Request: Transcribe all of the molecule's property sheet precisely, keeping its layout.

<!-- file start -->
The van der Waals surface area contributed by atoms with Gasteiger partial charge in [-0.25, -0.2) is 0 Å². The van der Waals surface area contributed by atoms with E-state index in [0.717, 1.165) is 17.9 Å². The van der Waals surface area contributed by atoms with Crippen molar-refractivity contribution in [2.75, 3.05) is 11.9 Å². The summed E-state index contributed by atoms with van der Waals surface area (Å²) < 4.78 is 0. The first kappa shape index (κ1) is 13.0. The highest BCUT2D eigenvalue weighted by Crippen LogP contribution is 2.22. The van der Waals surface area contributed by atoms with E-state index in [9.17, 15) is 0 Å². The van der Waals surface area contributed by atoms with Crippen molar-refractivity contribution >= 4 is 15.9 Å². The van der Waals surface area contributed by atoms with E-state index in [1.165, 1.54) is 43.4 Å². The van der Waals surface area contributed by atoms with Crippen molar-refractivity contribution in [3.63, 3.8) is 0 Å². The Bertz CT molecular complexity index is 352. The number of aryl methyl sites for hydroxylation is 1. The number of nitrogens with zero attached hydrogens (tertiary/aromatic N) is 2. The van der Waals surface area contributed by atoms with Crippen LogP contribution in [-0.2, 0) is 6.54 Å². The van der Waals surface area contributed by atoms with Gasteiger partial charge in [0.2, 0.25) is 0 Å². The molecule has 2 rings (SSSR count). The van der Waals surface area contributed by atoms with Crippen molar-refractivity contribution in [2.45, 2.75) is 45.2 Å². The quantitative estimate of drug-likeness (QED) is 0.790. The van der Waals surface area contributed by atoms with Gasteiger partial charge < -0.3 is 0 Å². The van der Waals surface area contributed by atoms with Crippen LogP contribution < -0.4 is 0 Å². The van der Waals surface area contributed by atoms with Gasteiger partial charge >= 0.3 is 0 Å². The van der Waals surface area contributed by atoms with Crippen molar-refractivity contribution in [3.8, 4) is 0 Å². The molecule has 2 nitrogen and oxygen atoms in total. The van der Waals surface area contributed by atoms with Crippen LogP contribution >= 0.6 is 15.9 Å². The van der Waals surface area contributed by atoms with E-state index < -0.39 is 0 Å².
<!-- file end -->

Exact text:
The van der Waals surface area contributed by atoms with Gasteiger partial charge in [-0.25, -0.2) is 0 Å². The van der Waals surface area contributed by atoms with E-state index in [0.717, 1.165) is 17.9 Å². The van der Waals surface area contributed by atoms with Crippen molar-refractivity contribution in [2.75, 3.05) is 11.9 Å². The summed E-state index contributed by atoms with van der Waals surface area (Å²) < 4.78 is 0. The first kappa shape index (κ1) is 13.0. The highest BCUT2D eigenvalue weighted by Crippen LogP contribution is 2.22. The van der Waals surface area contributed by atoms with E-state index in [9.17, 15) is 0 Å². The van der Waals surface area contributed by atoms with Crippen molar-refractivity contribution >= 4 is 15.9 Å². The van der Waals surface area contributed by atoms with E-state index in [1.165, 1.54) is 43.4 Å². The van der Waals surface area contributed by atoms with Crippen molar-refractivity contribution in [3.63, 3.8) is 0 Å². The Bertz CT molecular complexity index is 352. The number of aryl methyl sites for hydroxylation is 1. The number of nitrogens with zero attached hydrogens (tertiary/aromatic N) is 2. The van der Waals surface area contributed by atoms with Crippen LogP contribution in [-0.2, 0) is 6.54 Å². The van der Waals surface area contributed by atoms with Gasteiger partial charge in [0.2, 0.25) is 0 Å². The molecule has 2 rings (SSSR count). The van der Waals surface area contributed by atoms with Crippen molar-refractivity contribution in [2.45, 2.75) is 45.2 Å². The quantitative estimate of drug-likeness (QED) is 0.790. The van der Waals surface area contributed by atoms with Gasteiger partial charge < -0.3 is 0 Å². The van der Waals surface area contributed by atoms with Crippen LogP contribution < -0.4 is 0 Å². The van der Waals surface area contributed by atoms with Gasteiger partial charge >= 0.3 is 0 Å². The van der Waals surface area contributed by atoms with Crippen molar-refractivity contribution in [3.8, 4) is 0 Å². The molecule has 2 nitrogen and oxygen atoms in total. The van der Waals surface area contributed by atoms with Crippen LogP contribution >= 0.6 is 15.9 Å². The van der Waals surface area contributed by atoms with E-state index < -0.39 is 0 Å².